VIDEO: What Gen Z Thinks About Snacks

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VIDEO: What Gen Z Thinks About Snacks


NORTHRIDGE, Calif. — In a new installment of his video series with Convenience Store News parent company EnsembleIQ, Phil Lempert discusses the results of a recent survey of sixth-, seventh- and eighth-graders about their snacking habits and their thoughts on the food industry.

The survey was conducted by Senior Editorial and Communications Director Amy Goldsmith, who met with about 200 sixth-, seventh- and eighth-graders at Oliver Wendell Holmes International Middle School in Northridge, Calif.

Results from the survey show nearly one-third of the Generation Z students snack about three times a day. This falls in line with a typical school schedule. Forty-two percent say they buy most of their snacks at grocery stores such as Kroger or Albertson's, 21 percent go to Target or Walmart, and 13 percent would choose a Whole Foods Market or other natural store.

The majority says the most important criteria for choosing a snack is the price, followed by what they’re craving.

Born starting in 1995, Generation Z is the first generation to grow up in the digital age where smartphones and social media were the norm. They are intense multitaskers and expect efficiencies in all aspects of their life, including retail purchases and food, according to Lempert.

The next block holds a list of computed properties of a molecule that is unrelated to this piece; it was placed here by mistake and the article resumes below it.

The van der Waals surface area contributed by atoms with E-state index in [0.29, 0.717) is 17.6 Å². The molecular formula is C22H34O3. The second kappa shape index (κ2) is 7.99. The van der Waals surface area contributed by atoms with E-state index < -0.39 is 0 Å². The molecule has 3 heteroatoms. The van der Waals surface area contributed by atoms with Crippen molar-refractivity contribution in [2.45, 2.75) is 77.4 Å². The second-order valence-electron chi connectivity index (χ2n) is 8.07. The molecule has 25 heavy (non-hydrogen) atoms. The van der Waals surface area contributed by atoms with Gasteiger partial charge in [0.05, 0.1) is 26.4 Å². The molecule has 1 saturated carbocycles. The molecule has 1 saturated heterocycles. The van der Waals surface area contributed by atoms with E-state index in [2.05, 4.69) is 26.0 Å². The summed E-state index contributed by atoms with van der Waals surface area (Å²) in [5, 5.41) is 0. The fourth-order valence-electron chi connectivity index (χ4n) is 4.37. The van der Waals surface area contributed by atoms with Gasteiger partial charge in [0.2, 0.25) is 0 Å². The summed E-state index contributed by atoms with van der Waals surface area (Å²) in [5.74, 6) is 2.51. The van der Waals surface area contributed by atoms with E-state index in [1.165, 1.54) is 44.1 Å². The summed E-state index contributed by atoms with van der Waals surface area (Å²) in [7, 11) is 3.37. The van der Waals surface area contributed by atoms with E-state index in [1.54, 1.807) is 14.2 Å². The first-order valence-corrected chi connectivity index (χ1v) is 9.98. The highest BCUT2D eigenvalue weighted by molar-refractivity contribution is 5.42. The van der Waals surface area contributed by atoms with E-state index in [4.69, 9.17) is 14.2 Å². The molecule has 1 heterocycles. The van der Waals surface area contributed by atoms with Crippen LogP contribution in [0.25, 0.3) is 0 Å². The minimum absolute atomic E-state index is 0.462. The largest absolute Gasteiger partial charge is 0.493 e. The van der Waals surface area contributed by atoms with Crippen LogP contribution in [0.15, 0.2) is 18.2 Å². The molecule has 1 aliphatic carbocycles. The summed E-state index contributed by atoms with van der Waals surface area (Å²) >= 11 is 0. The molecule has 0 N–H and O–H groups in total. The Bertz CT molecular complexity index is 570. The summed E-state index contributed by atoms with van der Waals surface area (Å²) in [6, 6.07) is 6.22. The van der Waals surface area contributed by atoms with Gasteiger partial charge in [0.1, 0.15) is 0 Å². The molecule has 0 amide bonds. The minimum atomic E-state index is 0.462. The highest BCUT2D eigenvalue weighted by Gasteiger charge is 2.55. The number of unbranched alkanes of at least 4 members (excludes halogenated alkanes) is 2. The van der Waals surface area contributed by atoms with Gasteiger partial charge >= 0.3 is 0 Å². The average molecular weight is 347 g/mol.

When Goldsmith met with the students, they told her that while snacking is part of their routine, they prefer meals. They sit down to eat lunch and dinner and look forward to family meals. 

Lempert is founder of The Lempert Report, a food trends publication, and, a leading online resource for food safety, products, trends and shopping tips that attracts more than nine million visitors annually. As CSNews Online previously reported, Lempert and EnsembleIQ forged an exclusive strategic alliance that allows Lempert to provide content and programming to multiple CPG retail media brands within the EnsembleIQ portfolio, including Convenience Store News and Progressive Grocer

Click above to watch the video.